The deer rut at Petworth House and Park

A fallow deer stag walks across grassland in Petworth Park as the sun shines through a tree in the distance

The deer rut is one of nature's greatest scenes. Every autumn the young males or bucks compete in order to attract the most females by battling it out with their antlers. It's certainly a sight to behold and one you can observe from a safe distance here at Petworth.

The hierarchy of the herd

The rut is an autumn ritual where young males engage in mating battles for top position amongst the herd to attract the most females for mating.

The clash

Leading up to the season before the visible clash of antlers begins you will often find the young males under horse chestnut trees eating as many of the fallen conkers as they can to bulk up before their shows of strength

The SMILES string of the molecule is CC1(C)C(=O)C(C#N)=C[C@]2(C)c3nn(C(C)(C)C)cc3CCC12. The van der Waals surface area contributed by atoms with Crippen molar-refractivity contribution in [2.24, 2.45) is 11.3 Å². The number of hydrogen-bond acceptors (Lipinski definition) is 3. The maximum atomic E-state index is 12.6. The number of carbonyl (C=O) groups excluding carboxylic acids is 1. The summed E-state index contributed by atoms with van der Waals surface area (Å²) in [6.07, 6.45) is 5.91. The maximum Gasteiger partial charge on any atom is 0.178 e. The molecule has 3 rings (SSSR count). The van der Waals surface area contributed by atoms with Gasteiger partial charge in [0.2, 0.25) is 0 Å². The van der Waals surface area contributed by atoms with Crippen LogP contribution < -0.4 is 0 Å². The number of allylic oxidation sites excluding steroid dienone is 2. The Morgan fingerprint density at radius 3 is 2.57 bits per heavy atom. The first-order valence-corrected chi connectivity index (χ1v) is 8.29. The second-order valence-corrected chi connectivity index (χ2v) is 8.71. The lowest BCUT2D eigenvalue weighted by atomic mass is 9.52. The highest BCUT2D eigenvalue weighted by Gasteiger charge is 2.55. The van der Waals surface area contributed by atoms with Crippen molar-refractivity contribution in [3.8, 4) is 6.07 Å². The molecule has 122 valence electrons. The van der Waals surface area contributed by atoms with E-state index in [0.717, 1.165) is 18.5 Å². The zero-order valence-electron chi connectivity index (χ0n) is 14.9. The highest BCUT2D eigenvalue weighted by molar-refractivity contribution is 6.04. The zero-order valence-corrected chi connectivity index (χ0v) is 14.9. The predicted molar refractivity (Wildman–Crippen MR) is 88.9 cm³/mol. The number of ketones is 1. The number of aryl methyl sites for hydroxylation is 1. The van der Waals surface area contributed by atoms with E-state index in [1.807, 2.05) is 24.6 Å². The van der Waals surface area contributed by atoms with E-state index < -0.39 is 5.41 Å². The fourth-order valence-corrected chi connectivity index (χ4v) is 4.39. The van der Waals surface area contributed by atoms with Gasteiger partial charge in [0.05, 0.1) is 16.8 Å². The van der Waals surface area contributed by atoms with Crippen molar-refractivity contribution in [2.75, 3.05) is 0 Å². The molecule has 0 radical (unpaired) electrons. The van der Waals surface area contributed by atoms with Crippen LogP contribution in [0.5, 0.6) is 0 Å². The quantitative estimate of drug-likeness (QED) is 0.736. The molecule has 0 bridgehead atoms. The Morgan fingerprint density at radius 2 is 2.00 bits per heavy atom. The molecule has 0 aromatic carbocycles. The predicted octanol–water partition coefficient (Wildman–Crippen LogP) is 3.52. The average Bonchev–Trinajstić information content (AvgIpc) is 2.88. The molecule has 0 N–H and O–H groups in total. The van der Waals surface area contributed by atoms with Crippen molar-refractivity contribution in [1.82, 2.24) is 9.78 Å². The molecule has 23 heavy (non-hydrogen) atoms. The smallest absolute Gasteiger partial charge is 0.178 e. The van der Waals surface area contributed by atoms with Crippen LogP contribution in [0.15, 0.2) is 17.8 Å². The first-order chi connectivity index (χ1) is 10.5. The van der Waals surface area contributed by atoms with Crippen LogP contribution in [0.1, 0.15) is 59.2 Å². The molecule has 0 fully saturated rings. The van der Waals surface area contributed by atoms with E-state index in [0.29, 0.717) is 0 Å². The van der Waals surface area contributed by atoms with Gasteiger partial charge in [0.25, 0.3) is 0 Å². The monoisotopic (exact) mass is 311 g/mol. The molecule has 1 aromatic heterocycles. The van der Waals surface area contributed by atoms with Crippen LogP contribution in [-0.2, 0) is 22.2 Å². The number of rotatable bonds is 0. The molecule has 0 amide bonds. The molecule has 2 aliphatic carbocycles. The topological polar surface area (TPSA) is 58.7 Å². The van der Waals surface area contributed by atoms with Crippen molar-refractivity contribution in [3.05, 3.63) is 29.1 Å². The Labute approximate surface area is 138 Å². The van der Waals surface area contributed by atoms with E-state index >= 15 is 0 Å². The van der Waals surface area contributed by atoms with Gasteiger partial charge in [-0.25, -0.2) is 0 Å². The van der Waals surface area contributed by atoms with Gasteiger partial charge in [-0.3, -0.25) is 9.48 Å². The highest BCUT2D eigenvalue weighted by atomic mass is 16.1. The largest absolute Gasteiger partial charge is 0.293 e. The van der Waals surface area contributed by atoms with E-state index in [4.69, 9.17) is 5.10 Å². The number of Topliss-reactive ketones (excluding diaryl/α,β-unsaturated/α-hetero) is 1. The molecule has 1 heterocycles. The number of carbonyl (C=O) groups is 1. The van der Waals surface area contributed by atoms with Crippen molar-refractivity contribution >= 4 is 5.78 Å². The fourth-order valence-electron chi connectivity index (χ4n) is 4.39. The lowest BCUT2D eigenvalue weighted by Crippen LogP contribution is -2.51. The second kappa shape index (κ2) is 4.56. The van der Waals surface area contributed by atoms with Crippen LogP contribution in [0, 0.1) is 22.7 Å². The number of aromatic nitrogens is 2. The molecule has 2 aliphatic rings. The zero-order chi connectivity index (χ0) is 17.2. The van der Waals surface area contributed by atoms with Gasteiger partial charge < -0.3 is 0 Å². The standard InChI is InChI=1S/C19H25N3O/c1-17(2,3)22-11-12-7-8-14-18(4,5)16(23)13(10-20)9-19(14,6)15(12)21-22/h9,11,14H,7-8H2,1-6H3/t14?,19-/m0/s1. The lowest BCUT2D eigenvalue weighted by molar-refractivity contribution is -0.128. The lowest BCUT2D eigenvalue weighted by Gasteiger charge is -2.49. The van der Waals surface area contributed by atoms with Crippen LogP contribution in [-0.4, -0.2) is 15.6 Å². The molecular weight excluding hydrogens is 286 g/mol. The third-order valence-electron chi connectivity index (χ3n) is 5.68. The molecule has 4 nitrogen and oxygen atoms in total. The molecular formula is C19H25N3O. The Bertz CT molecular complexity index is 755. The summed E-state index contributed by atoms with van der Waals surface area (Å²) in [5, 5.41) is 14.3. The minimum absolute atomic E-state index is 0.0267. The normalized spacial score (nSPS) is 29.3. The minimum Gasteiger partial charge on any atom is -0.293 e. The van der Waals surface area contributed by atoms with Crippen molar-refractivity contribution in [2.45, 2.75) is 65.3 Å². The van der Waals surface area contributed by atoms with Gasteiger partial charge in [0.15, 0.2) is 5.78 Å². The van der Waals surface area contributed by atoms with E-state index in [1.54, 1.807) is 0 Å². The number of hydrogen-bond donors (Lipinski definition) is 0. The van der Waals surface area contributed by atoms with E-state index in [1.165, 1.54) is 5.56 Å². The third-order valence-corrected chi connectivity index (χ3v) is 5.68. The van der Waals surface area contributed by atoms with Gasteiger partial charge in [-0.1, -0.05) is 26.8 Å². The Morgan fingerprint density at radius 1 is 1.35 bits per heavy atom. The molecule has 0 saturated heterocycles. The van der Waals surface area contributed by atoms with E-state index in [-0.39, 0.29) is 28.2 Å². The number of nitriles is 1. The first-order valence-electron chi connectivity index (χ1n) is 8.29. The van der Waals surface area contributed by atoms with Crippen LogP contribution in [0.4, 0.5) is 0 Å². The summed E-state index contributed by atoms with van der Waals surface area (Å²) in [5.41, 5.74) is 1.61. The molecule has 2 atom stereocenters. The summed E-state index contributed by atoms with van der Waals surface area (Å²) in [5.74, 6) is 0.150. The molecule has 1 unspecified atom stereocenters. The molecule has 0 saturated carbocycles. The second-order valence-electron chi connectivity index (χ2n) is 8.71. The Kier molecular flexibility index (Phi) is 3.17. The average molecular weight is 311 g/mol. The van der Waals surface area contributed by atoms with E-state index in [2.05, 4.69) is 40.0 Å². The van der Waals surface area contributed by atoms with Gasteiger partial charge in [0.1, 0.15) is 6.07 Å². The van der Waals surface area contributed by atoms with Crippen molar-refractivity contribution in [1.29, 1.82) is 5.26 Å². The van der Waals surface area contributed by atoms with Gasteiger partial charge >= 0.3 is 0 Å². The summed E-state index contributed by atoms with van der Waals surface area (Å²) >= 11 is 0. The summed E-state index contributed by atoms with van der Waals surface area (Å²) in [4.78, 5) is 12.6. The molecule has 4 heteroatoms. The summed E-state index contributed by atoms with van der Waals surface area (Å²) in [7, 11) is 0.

Once the rutting season begins you will often see the bucks side by side assessing their rival before they turn head to head in a clash that can be heard for quite some distance as the bucks push each other back and forth with their antlers to see who is stronger.

What to look for

The different types of deer rut in different ways but for our fallow deer expect to see:

  • The most activity happening soon after dawn but carrying on throughout the day
  • The successful bucks forming a harem of several females, known as does.
  • The loser being chased away by the victor
  • The bucks resting in isolated areas after a rut to gather their strength.

Witness the rut

You can observe the rut at Petworth but it's best to watch from a safe distance with any dogs securely on a lead.

Deer rut guided walks

Autumn is the time of year when the fallow deer rut in the park. You can join a two hour guided walk to learn more about this species, what the rut is all about and observe seasonal behaviour, with the chance of watching rutting stags. We recommend bringing binoculars, and there will be an element of hiding and remaining silent. Walks are £5 per person, children free. Mon 18, Wed 20, Fri 22, Mon 25, Wed 27 & Fri 29 October, 10.30am-12.30pm. Booking essential.

Click here to book